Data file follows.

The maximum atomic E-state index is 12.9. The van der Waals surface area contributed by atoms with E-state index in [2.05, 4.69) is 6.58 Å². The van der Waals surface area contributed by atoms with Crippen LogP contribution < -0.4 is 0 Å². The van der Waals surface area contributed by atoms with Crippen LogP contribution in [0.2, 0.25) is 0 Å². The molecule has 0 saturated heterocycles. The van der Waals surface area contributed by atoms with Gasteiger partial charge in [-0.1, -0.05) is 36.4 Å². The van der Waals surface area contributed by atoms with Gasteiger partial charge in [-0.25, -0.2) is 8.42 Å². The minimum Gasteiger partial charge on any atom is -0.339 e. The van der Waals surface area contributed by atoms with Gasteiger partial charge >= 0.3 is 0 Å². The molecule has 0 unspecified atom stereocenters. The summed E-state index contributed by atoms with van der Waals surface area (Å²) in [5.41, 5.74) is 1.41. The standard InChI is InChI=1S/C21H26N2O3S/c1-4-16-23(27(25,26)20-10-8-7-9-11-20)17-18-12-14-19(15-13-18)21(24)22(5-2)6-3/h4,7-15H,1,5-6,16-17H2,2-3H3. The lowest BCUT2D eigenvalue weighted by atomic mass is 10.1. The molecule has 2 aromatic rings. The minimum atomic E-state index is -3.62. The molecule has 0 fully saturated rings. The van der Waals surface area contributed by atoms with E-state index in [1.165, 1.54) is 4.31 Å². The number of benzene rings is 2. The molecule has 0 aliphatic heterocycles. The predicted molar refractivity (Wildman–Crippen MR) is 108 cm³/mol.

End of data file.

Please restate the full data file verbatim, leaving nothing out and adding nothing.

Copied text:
The maximum atomic E-state index is 12.9. The van der Waals surface area contributed by atoms with E-state index in [2.05, 4.69) is 6.58 Å². The van der Waals surface area contributed by atoms with Crippen LogP contribution < -0.4 is 0 Å². The van der Waals surface area contributed by atoms with Crippen LogP contribution in [0.2, 0.25) is 0 Å². The molecule has 0 saturated heterocycles. The van der Waals surface area contributed by atoms with Gasteiger partial charge in [-0.1, -0.05) is 36.4 Å². The van der Waals surface area contributed by atoms with Gasteiger partial charge in [-0.25, -0.2) is 8.42 Å². The minimum Gasteiger partial charge on any atom is -0.339 e. The van der Waals surface area contributed by atoms with Gasteiger partial charge >= 0.3 is 0 Å². The molecule has 0 unspecified atom stereocenters. The summed E-state index contributed by atoms with van der Waals surface area (Å²) in [5.41, 5.74) is 1.41. The standard InChI is InChI=1S/C21H26N2O3S/c1-4-16-23(27(25,26)20-10-8-7-9-11-20)17-18-12-14-19(15-13-18)21(24)22(5-2)6-3/h4,7-15H,1,5-6,16-17H2,2-3H3. The lowest BCUT2D eigenvalue weighted by atomic mass is 10.1. The molecule has 2 aromatic rings. The minimum atomic E-state index is -3.62. The molecule has 0 fully saturated rings. The van der Waals surface area contributed by atoms with E-state index in [1.165, 1.54) is 4.31 Å². The number of benzene rings is 2. The molecule has 0 aliphatic heterocycles. The predicted molar refractivity (Wildman–Crippen MR) is 108 cm³/mol.